Democrats Spend Big to Survive California's 'Jungle Primary'

Recent polls contradict 'blue wave' predictions

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June 4, 2018

Democrats are spending unprecedented sums on three southern California House races just so their candidates can come out of Tuesday's "jungle primary" alive and compete in the general election.

National Democratic groups—including the National Democratic Congressional Committee, the House Majority PAC, and others—have spent an estimated $6 to $7 million on TV and direct mail on three key races, according to political operatives closely monitoring the media buys and expenditures.

National GOP groups, meanwhile, have focused most of their efforts on digital ad campaigns on Google, Facebook, and other social media sites, which are harder to track in terms of media buys but also far less expensive than TV.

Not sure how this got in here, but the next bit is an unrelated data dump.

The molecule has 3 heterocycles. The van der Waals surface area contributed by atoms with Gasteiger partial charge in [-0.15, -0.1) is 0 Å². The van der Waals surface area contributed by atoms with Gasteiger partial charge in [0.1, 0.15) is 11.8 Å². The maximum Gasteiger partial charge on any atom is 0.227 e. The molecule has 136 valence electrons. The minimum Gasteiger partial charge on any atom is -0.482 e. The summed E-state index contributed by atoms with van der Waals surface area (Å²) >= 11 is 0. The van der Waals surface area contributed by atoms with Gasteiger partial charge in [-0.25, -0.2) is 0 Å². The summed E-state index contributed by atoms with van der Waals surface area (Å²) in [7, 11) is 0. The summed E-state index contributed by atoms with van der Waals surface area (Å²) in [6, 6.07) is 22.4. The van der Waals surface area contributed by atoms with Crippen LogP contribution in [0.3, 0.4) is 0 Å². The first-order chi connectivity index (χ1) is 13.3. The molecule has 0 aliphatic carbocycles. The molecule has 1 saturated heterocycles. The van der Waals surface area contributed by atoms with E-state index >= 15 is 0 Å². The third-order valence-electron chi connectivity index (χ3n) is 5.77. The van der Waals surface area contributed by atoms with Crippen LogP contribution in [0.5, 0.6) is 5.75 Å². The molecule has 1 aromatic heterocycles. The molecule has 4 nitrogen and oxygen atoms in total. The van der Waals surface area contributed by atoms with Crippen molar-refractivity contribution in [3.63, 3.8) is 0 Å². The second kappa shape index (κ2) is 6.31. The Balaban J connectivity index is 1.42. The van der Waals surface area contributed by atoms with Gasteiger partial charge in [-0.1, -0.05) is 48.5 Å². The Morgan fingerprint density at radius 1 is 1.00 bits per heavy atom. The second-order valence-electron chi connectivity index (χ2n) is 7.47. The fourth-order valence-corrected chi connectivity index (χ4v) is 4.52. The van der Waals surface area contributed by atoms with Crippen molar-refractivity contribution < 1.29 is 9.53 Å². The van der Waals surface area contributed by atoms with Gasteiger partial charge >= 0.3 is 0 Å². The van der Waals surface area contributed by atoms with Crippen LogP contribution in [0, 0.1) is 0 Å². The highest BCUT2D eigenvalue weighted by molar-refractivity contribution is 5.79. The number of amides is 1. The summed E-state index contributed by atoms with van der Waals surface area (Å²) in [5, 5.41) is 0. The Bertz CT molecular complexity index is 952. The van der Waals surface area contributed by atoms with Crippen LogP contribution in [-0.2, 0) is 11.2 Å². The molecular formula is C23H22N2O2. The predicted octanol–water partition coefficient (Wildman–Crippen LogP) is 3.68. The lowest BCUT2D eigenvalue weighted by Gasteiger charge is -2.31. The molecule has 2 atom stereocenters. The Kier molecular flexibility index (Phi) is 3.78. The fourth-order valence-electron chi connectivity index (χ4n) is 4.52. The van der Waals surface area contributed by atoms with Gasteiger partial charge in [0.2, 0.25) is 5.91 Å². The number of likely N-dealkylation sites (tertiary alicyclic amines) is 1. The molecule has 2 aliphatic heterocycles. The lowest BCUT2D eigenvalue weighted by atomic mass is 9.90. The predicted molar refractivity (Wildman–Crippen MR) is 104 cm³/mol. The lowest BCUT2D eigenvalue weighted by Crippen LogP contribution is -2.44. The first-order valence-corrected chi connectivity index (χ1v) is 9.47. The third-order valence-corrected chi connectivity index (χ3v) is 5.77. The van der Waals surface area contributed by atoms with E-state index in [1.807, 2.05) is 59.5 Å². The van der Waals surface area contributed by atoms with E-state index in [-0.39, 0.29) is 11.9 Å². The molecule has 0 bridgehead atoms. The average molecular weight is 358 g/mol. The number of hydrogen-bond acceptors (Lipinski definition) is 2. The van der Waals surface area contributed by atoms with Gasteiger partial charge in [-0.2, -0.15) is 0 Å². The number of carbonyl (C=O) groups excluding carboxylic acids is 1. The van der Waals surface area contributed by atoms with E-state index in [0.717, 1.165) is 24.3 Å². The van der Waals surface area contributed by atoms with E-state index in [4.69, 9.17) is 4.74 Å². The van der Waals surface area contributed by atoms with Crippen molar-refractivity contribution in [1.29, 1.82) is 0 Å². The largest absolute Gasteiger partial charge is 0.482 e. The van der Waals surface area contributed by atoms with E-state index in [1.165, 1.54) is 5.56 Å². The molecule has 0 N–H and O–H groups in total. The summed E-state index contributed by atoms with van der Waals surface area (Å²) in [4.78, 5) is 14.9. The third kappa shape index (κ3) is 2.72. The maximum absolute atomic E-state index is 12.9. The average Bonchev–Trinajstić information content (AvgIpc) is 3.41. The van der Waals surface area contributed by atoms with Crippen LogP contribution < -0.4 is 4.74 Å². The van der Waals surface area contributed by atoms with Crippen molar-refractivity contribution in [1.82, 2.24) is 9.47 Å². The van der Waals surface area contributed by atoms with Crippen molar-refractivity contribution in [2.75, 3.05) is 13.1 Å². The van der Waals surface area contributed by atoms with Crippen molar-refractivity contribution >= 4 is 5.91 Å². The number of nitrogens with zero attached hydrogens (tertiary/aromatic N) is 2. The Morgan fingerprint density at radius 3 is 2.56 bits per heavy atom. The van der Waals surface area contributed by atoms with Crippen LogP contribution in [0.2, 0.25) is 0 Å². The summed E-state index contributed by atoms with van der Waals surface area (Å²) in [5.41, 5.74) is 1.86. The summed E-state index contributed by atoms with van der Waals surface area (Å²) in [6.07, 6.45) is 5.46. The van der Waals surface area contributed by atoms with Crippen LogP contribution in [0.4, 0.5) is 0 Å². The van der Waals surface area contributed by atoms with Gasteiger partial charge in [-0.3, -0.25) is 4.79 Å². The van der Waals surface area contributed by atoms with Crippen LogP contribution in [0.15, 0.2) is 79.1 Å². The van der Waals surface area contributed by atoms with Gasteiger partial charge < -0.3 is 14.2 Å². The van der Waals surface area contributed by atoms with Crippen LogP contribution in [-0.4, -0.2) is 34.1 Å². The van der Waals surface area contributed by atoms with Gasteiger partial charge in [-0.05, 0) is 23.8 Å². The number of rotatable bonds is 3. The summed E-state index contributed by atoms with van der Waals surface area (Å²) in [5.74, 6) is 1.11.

The unusual scenario is playing out in Orange and northern San Diego counties, which have trended more liberal in recent years but still boast a significant GOP edge in voting registrations.

Earlier this year, Democratic activist groups succeeded in convincing two incumbent GOP House members, Reps. Darrell Issa and Ed Royce, to retire. Rep. Dana Rohrabacher (R., Calif.), whose vocal support for President Trump has become liability in the district, was also showing signs of vulnerability.

Minority Leader Nancy Pelosi (D., Calif.) has said Democrats' path to retaking the House majority runs through California and has targeted Issa's and Royce's seats as must-wins to achieve their oft-touted "blue wave."